Obese fibromyalgia patients suffer more severe symptoms such as pain, reduced flexibility and sleep disturbances than those of normal weight, a new study indicates.
There is good news, however. Losing weight may bring a modicum of relief, other research suggests.
Noting that pain issues are common in obese people, researchers from the University of Utah analyzed 215 patients with fibromyalgia, a chronic musculoskeletal pain disorder afflicting between 3% and 5% of Americans, most of them women.
Study participants had suffered from fibromyalgia for an average of 12.7 years and were an average of 45 years old, with a mean weight of 184 pounds. Only 47 of the 215 patients had body-mass indexes (BMIS) in the normal range, with four below normal. BMI is a measure of body fat based on weight and height.
The participants underwent a tender point exam. One of the cardinal features of fibromyalgia is pain upon palpation of at least 11 of 18 so-called tender points across the body.
They also underwent a home sleep assessment and physical performance tests that included treadmill walking, leg raises, standing push-ups and range-of-motion flexes.
Nearly half of the study participants were obese, and another 30% were overweight, with the obese patients experiencing much greater pain to the touch in lower body areas, according to the research.
The obese fibromyalgia patients were also more likely than the other study participants to have reduced physical strength, less flexibility in the lower body, a shorter sleep time and greater restlessness when they did sleep, the study found.
Study author Akiko Okifuji, PhD, a professor of anesthesiology at the University of Utah's Pain Research and Management Center, said several effects of obesity on the body may heighten fibromyalgia pain, including increased loading on joints and bones.
"Both fibromyalgia and obesity are clearly big public health concerns. Both conditions seriously impact quality of life," Dr. Okifuji said. "It's very difficult to do effective weight management if you have fibromyalgia. Clearly, if you can do effective weight management, it's better for your overall health."
Obesity is quite common among those with fibromyalgia, with previous research reporting that up to 50% of patients are obese and another 21% to 28% are overweight.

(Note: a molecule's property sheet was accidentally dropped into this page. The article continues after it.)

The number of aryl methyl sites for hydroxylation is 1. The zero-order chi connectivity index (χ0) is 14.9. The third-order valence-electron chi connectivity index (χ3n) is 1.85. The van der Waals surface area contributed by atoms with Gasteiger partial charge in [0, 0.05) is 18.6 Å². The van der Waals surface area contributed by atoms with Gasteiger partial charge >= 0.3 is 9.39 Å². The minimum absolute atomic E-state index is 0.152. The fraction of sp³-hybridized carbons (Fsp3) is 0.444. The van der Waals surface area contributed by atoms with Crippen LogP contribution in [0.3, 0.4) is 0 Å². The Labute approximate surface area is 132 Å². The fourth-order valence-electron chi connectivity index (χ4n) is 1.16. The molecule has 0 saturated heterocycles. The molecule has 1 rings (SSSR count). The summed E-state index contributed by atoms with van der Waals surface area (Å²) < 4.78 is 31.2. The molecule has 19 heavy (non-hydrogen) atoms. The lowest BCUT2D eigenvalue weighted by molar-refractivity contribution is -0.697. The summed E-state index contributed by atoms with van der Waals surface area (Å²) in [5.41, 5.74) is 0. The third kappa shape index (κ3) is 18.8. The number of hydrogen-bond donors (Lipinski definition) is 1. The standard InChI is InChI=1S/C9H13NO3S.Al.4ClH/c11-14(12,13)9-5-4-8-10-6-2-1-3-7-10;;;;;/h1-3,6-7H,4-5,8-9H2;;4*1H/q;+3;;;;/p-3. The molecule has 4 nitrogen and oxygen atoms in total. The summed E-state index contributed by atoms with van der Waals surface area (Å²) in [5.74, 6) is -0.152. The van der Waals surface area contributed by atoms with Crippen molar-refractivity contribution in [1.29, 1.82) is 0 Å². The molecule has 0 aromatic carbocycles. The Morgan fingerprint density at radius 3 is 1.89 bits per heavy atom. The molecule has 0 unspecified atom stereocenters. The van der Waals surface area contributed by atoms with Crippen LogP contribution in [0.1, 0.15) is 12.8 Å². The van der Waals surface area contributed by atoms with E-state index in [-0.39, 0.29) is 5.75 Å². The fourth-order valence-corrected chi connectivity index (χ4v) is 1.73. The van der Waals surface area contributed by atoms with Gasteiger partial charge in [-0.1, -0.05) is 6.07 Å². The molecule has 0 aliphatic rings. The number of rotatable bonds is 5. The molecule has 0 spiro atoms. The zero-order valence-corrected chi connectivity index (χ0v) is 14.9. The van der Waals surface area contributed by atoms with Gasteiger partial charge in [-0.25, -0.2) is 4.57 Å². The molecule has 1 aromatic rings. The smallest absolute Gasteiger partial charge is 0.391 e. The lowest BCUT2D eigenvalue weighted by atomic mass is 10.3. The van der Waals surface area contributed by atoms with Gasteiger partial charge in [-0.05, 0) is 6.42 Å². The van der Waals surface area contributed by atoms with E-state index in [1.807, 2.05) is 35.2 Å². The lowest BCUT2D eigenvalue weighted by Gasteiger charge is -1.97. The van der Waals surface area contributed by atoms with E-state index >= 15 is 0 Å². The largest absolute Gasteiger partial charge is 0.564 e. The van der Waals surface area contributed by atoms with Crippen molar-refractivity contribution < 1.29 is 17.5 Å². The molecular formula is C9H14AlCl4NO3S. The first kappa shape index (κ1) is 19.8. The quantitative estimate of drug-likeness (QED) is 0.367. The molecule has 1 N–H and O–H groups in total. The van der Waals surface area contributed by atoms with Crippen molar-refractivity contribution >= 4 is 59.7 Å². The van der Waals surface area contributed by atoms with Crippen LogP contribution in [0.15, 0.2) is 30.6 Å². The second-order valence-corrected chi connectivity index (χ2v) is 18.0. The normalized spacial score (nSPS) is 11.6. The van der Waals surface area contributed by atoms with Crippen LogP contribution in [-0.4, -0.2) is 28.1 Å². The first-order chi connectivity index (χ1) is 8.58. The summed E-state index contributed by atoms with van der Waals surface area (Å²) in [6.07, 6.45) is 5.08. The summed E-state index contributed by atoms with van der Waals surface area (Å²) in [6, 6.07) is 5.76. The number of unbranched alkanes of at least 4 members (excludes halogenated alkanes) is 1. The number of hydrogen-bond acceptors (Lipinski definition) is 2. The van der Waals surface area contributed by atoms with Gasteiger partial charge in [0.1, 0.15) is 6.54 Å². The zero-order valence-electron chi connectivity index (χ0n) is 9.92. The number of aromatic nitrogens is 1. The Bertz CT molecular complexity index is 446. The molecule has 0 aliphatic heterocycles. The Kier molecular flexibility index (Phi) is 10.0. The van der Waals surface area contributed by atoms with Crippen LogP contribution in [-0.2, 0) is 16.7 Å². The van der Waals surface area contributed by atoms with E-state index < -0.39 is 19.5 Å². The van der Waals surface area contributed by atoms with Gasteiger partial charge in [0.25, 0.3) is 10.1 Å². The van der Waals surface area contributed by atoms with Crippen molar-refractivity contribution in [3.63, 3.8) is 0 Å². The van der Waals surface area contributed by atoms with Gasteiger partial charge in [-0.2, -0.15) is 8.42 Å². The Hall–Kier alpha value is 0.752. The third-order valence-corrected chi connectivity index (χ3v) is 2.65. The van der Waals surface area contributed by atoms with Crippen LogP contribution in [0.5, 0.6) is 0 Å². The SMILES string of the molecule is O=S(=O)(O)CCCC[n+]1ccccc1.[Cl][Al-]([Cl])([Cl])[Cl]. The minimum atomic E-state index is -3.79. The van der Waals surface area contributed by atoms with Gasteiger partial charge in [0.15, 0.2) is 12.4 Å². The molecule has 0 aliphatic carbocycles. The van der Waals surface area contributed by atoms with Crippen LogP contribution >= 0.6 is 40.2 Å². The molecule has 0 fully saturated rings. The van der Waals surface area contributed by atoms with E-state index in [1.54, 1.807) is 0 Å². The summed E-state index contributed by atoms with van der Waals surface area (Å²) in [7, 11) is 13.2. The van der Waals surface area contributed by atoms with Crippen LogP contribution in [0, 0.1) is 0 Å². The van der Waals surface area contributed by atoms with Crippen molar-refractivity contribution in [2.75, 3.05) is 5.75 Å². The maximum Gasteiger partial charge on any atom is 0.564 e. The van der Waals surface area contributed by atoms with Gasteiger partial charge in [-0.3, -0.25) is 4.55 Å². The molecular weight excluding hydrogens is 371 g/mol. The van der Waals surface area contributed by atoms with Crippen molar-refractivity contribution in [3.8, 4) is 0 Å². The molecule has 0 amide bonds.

The study, reported in The Journal of Pain, said the poorer sleep quality affecting obese fibromyalgia patients appears to contribute significantly to their fatigue and pain. Obesity is also a risk factor for shorter sleep duration in the general population, according to the study.
Dr. Okifuji said study participants were not asked which condition they had developed first, obesity or fibromyalgia, but noted that each one is a risk factor for the other. Researchers also noted that the study did not determine causality and that its definition of obesity was based on the BMI, which doesn't take into account age or ethnic differences.
Vitaly Napadow, PhD, LicAc, an assistant professor of radiology at Harvard Medical School who was not connected to the study, said the link between obesity and greater pain in fibromyalgia creates a "vicious cycle" because the pain poses a barrier to exercise, which could reduce weight.
"I think the study was interesting in that it was a larger sample size than the authors studied in the past," said Dr. Napadow, also an assistant in neuroscience at Massachusetts General Hospital. "It needs to be recognized that there are these subpopulations in fibromyalgia, and obesity is another burden that needs to be dealt with."
Both Dr. Okifuji and Dr. Napadow said a multi-pronged approach to treating obese fibromyalgia patients, including medication, proper nutrition and exercise, needs to be incorporated to maximize symptom relief. Other research has suggested that weight loss may bring some relief from fibromyalgia symptoms, the researchers noted.
"If they're not able to walk because of pain, (perhaps) we can devise upper-body exercise...that are not difficult for them to do," Dr. Napadow said. "That's one kind of intriguing possibility.”